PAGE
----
Another in our monthly series of columns by one of the Sunshine Tour’s rules officials to help you get the most from your game.
There were two interesting cases of ‘taking relief’ that caught my eye recently. At the WGC-FedEx St Jude Invitational, Bryson DeChambeau’s ball ended up against a fence next to a cart path and the ruling illustrated the rules around objects defining out of bounds and obstructions.
An object that defines out of bounds is not a normal obstruction and a player would not get relief if such an object interfered with their intended stroke. In this scenario, the fence was defining out of bounds and DeChambeau would have had to play the ball as it lies without relief.
However, a cart path was running adjacent to this fence and normally you would get relief from the cart path. This is where the ruling got interesting. Because the fence was not that high, DeChambeau was able to show that he had intended to play a reasonable stroke by leaning over the fence and then hitting the club into the fence in order to move the ball towards the fairway in play. The rules do allow such a stroke and in the judgement of the rules official the stroke was indeed reasonable.
In taking his stance for this stroke, DeChambeau would have had to stand on the cart path and, with the path being an immovable obstruction, he was entitled to relief from the path for his intended stroke. His relief area was on the other side of the cart path, and he proceeded to drop the ball in the light rough away from the fence and path. It’s important to note that he did not get relief from the fence, but the only shot he could play meant he would stand on the path and therefore he got relief from it and was able to drop away.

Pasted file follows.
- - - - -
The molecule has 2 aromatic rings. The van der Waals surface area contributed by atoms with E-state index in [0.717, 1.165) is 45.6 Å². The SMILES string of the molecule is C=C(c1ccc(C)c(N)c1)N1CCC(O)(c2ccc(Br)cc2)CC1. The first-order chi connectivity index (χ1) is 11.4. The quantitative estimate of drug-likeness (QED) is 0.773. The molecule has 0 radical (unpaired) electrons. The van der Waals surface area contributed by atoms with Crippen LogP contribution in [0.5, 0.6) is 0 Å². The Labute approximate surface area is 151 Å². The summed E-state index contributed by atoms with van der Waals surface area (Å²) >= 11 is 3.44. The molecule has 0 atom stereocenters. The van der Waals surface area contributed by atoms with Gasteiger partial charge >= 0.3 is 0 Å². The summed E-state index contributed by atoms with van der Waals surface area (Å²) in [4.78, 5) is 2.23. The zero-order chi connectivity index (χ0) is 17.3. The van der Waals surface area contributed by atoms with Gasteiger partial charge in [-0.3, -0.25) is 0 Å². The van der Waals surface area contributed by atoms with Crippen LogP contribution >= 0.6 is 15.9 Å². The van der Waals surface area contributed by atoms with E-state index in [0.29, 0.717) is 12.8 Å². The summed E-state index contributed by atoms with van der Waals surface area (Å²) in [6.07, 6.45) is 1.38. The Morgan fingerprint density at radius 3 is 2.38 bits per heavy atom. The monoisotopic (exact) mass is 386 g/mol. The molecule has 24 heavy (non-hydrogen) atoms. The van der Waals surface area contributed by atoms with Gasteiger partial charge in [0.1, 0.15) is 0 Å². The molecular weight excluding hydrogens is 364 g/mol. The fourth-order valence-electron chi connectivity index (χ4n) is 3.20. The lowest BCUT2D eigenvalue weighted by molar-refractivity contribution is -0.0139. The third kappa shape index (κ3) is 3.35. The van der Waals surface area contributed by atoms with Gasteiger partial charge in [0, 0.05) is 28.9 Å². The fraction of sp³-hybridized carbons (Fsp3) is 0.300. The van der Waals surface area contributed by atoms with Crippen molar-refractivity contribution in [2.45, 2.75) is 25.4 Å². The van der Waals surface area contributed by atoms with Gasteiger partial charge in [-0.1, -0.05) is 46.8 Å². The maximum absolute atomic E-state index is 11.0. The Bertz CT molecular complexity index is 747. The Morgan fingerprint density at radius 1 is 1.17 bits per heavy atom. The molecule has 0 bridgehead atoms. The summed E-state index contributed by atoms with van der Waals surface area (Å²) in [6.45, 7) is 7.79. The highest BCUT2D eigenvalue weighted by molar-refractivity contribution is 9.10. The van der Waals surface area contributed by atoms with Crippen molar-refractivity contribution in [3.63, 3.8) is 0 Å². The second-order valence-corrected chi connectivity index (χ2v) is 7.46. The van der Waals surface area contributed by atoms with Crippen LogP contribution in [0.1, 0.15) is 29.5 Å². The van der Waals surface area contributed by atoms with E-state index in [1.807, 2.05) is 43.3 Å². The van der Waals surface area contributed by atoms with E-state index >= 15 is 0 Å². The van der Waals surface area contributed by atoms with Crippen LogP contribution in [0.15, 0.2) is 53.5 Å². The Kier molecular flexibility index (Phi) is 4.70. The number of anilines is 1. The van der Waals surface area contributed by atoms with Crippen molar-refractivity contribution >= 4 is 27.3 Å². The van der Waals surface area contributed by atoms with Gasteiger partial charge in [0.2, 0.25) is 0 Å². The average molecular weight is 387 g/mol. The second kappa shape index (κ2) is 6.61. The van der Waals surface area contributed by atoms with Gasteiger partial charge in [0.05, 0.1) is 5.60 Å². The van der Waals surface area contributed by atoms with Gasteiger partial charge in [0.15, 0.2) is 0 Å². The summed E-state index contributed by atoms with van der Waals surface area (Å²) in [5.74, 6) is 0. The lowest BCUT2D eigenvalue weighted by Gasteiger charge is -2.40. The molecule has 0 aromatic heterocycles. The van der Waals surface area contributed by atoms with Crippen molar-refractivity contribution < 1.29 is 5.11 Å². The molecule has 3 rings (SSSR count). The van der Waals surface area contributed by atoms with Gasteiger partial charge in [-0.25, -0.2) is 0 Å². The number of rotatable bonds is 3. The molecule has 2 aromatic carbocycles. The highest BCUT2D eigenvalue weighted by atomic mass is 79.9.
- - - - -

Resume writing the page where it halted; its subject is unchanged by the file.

Once you have taken relief from the condition causing the interference you have a new situation or lie, and the rules do not require you to still play the same stroke for which you have taken relief. DeChambeau was then able to select a different club and play a more normal stroke towards the green.
On the Sunshine Tour’s Vodacom Origins of Golf – De Zalze, the 13th hole illustrated the workings of the ‘lateral’ relief option when dealing with red penalty areas. This is a beautiful short par four, with the feature of the hole being the island tee boxes with a wooden bridge linking to the next tee box and to the fairway. The water runs all the way along the left of the fairway up to and around the edge of the green. On the final day we moved the tee up to entice players to take the risk of going for the green.
Even in normal club play you need to pick your line off the tee carefully to ensure you have enough length off the tee to carry the water and land on the fairway. Unfortunately, many of us don’t always hit the ball where we aim it and on a hole like this you could easily pull it a bit left and come up centimetres short of the safety of the green grass.
The mistake many golfers make here is that they might find their ball in the water just next to the edge and declare that they are taking ‘lateral relief’ and proceed to drop adjacent to where they fished the ball out of the water. However, unless the ball first pitched on the fairway side of the water and then rolled or bounced back into the water this would be the wrong place to drop. Under Rule 17 your reference point for taking relief is the point where it last crossed the margin of the penalty area, and on a hole such as the 13th at De Zalze this is right in front of the tee box
So, unless there is a drop zone, you would be heading back to the tee box.
Remember, it’s the point where your ball last crossed, not where you found it that determines the reference point.
– This article first appeared in the October 2021 issue of Compleat Golfer magazine. Subscribe here!